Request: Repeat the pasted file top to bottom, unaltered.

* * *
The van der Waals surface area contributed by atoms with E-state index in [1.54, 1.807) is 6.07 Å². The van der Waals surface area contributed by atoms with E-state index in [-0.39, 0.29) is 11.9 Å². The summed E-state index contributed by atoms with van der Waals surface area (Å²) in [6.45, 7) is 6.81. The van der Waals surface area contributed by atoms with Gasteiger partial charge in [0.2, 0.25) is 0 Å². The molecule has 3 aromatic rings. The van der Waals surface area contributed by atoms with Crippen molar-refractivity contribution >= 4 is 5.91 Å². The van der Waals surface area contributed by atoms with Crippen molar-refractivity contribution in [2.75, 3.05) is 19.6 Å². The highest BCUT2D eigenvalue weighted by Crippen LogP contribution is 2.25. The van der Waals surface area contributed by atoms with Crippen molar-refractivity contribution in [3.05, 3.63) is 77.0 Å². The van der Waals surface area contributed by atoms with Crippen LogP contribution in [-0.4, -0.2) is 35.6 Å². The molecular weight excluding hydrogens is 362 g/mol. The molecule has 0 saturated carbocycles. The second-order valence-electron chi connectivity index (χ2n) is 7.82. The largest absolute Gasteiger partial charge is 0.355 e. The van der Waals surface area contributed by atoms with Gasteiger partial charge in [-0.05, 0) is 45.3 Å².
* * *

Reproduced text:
The van der Waals surface area contributed by atoms with E-state index in [1.54, 1.807) is 6.07 Å². The van der Waals surface area contributed by atoms with E-state index in [-0.39, 0.29) is 11.9 Å². The summed E-state index contributed by atoms with van der Waals surface area (Å²) in [6.45, 7) is 6.81. The van der Waals surface area contributed by atoms with Gasteiger partial charge in [0.2, 0.25) is 0 Å². The molecule has 3 aromatic rings. The van der Waals surface area contributed by atoms with Crippen molar-refractivity contribution >= 4 is 5.91 Å². The van der Waals surface area contributed by atoms with Crippen molar-refractivity contribution in [2.75, 3.05) is 19.6 Å². The highest BCUT2D eigenvalue weighted by Crippen LogP contribution is 2.25. The van der Waals surface area contributed by atoms with Crippen molar-refractivity contribution in [3.05, 3.63) is 77.0 Å². The van der Waals surface area contributed by atoms with Crippen LogP contribution in [-0.4, -0.2) is 35.6 Å². The molecular weight excluding hydrogens is 362 g/mol. The molecule has 0 saturated carbocycles. The second-order valence-electron chi connectivity index (χ2n) is 7.82. The largest absolute Gasteiger partial charge is 0.355 e. The van der Waals surface area contributed by atoms with Gasteiger partial charge in [-0.05, 0) is 45.3 Å².